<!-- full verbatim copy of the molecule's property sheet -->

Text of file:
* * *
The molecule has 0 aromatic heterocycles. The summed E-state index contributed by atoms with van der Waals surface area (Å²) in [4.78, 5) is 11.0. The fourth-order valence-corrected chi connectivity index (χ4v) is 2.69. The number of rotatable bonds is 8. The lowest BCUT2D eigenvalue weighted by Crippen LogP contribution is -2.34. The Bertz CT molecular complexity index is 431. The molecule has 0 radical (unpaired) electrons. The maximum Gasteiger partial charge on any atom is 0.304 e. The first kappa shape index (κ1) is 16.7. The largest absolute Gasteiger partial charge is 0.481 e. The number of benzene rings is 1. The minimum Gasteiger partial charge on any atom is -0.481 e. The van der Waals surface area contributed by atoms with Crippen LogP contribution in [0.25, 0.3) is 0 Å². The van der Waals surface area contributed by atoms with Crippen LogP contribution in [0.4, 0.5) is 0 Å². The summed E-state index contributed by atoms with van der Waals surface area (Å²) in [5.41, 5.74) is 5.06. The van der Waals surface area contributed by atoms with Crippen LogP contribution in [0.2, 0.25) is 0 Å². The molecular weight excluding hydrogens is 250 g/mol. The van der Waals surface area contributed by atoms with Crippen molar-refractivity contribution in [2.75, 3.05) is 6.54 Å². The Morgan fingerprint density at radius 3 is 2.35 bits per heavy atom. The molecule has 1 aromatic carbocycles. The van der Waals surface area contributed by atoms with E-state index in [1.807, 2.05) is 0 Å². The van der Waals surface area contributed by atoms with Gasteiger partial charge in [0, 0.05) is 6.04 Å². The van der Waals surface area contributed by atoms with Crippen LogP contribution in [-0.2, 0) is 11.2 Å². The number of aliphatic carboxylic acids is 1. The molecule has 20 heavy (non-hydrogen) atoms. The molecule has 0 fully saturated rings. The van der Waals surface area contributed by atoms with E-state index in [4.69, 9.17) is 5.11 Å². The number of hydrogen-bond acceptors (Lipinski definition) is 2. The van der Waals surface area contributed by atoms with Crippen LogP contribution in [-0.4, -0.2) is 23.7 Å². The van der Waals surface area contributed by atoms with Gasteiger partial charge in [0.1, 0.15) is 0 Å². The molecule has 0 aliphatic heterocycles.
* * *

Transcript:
The molecule has 0 aromatic heterocycles. The summed E-state index contributed by atoms with van der Waals surface area (Å²) in [4.78, 5) is 11.0. The fourth-order valence-corrected chi connectivity index (χ4v) is 2.69. The number of rotatable bonds is 8. The lowest BCUT2D eigenvalue weighted by Crippen LogP contribution is -2.34. The Bertz CT molecular complexity index is 431. The molecule has 0 radical (unpaired) electrons. The maximum Gasteiger partial charge on any atom is 0.304 e. The first kappa shape index (κ1) is 16.7. The largest absolute Gasteiger partial charge is 0.481 e. The number of benzene rings is 1. The minimum Gasteiger partial charge on any atom is -0.481 e. The van der Waals surface area contributed by atoms with Crippen LogP contribution in [0.25, 0.3) is 0 Å². The van der Waals surface area contributed by atoms with Crippen LogP contribution in [0.4, 0.5) is 0 Å². The summed E-state index contributed by atoms with van der Waals surface area (Å²) in [5.41, 5.74) is 5.06. The van der Waals surface area contributed by atoms with Crippen LogP contribution in [0.2, 0.25) is 0 Å². The molecular weight excluding hydrogens is 250 g/mol. The van der Waals surface area contributed by atoms with Crippen molar-refractivity contribution in [2.75, 3.05) is 6.54 Å². The Morgan fingerprint density at radius 3 is 2.35 bits per heavy atom. The molecule has 1 aromatic carbocycles. The van der Waals surface area contributed by atoms with E-state index in [1.807, 2.05) is 0 Å². The van der Waals surface area contributed by atoms with Gasteiger partial charge in [0, 0.05) is 6.04 Å². The van der Waals surface area contributed by atoms with Crippen LogP contribution in [-0.2, 0) is 11.2 Å². The number of aliphatic carboxylic acids is 1. The molecule has 20 heavy (non-hydrogen) atoms. The molecule has 0 fully saturated rings. The van der Waals surface area contributed by atoms with E-state index in [4.69, 9.17) is 5.11 Å². The number of hydrogen-bond acceptors (Lipinski definition) is 2. The van der Waals surface area contributed by atoms with Crippen LogP contribution in [-0.4, -0.2) is 23.7 Å². The van der Waals surface area contributed by atoms with Gasteiger partial charge in [0.1, 0.15) is 0 Å². The molecule has 0 aliphatic heterocycles.